The declining share of electric cars on the European market

Although the market grew substantially over the first ten months of the year, totaling nearly nine million units, it is still far from the volumes recorded before Covid-19.

All-electric isn’t happening right away. 100% electric vehicles confirmed their decline in October, reaching 14.2% of the European market, according to sector statistics published on Tuesday. Electrics, which represented 12% of sales in the European Union at the end of 2022, had reached 21% market share in August 2023, before dropping off in September.

Over the first ten months of the year, however, with 14% of sales, electric vehicles exceeded the diesel(12%). Gasoline cars remain in the lead with 33.4% of sales, ahead of hybrids (29%). All energies combined, the European market continued its recovery with 855,484 new penger cars registered in EU countries, an increase of 14.6% over one year, said the ociation of European Automobile Manufacturers (ACEA) in a press release.

Read alsoCarlos Tavares: “With the electric car, Europe has rolled out the red carpet for Chinese manufacturers”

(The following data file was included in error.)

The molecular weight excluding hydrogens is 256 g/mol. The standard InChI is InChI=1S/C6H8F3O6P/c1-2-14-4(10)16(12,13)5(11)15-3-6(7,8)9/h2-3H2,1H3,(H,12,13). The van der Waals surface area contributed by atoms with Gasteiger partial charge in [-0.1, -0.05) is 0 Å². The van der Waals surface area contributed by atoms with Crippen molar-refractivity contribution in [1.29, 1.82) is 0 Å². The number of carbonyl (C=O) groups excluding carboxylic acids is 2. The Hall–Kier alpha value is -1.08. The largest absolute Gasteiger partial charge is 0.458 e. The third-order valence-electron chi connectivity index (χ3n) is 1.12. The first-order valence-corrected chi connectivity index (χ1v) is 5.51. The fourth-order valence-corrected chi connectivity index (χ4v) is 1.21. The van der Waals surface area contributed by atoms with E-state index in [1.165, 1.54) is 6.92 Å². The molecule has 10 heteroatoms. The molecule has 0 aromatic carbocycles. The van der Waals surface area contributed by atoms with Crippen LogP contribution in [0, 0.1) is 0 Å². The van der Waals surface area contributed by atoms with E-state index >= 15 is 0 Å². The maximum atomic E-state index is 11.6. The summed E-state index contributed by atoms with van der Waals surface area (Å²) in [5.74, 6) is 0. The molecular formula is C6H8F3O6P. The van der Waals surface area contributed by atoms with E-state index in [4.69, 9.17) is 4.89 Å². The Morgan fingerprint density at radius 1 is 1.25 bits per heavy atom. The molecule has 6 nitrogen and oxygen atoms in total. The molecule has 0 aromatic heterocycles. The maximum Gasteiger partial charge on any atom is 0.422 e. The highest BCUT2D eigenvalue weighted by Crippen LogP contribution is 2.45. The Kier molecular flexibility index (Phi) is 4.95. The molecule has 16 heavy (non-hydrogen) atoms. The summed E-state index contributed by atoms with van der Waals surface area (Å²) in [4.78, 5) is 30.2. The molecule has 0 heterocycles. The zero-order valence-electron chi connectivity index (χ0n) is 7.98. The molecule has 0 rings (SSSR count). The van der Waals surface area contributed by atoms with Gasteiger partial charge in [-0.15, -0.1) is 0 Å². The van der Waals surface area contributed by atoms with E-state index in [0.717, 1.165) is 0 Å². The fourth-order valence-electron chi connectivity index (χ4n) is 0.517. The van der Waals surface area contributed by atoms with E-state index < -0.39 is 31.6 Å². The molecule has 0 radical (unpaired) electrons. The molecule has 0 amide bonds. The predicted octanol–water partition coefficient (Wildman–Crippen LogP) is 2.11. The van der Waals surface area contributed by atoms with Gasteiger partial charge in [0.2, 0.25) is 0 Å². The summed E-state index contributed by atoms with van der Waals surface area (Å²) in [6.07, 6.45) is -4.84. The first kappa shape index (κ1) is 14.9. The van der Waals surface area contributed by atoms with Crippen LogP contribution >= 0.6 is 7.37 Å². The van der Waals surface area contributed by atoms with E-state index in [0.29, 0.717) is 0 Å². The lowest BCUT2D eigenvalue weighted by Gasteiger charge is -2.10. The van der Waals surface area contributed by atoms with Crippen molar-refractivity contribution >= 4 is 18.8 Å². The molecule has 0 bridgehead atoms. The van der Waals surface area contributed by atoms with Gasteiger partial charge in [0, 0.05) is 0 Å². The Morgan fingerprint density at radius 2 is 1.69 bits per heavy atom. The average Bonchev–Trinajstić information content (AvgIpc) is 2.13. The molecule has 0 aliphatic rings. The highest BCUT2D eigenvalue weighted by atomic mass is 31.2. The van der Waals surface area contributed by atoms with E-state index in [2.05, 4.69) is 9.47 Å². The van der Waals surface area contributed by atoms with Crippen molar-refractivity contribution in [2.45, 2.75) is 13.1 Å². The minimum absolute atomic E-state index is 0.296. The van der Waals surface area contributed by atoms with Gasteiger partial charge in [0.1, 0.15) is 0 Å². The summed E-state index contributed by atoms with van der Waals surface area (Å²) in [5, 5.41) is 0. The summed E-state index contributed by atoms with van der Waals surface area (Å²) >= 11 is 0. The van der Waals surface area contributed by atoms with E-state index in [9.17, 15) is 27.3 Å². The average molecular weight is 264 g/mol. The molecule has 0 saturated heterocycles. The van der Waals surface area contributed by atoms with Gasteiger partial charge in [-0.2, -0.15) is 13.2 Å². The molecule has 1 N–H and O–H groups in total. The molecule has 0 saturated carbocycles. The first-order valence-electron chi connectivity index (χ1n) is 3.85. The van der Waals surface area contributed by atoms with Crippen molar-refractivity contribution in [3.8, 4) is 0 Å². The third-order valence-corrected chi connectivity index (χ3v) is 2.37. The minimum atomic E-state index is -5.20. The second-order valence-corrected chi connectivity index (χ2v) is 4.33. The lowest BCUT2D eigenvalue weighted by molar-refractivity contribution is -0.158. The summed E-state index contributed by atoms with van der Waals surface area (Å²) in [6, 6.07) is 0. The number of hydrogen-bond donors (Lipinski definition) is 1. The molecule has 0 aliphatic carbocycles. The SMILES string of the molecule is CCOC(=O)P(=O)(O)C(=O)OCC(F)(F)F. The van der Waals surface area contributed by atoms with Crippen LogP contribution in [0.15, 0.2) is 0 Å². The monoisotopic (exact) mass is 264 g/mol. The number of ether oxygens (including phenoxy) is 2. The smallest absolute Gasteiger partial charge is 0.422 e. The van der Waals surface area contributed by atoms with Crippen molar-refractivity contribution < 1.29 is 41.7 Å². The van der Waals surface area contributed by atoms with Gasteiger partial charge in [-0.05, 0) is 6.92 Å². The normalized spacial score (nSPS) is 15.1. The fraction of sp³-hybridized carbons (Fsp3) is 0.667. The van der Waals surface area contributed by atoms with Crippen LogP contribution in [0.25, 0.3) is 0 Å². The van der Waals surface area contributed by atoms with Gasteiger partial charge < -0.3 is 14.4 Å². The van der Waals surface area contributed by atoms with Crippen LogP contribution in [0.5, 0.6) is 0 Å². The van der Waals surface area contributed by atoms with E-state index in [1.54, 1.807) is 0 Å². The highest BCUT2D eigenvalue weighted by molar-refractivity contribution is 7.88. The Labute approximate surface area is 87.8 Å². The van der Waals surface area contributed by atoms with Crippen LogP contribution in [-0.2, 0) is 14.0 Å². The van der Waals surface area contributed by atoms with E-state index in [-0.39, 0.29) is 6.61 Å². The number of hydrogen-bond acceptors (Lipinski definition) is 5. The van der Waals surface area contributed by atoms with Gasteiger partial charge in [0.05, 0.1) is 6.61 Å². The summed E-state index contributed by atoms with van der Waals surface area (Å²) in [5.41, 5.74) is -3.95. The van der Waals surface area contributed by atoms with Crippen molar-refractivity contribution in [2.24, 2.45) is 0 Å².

Volkswagen, number one in electric vehicles in Europe

Over the first ten months of the year, the market grew substantially (16.7%), totaling nearly nine million units. But it is still far from the volumes recorded before Covid-19 which disrupted the supply chainsnotably electronic chips. This ten-month trend was driven by the largest national markets, such as Germany (+13.5%), France (+16.5%), Italy (+20.4%) and Spain (+18.5%).

The German group Volkswagen consolidated its first European position over the same period, at 26.1% market share, seeing its registrations rebound by 20.5% compared to the first ten months of 2022, thanks in particular to the Skoda and Audi whose sales increased by a quarter. At the same time, its Franco-Italian-American rival Stellantis lost almost two points of market share to 18.4%, the growth in its registrations (+6%) being lower than the general trend. Two brands even moved into the red, Fiat (-1.8%) and Citroën (-1.5%). The Renault group also continues its rebound (10.9%, or +21.2% over one year), in particular thanks to its economical brand Dacia.

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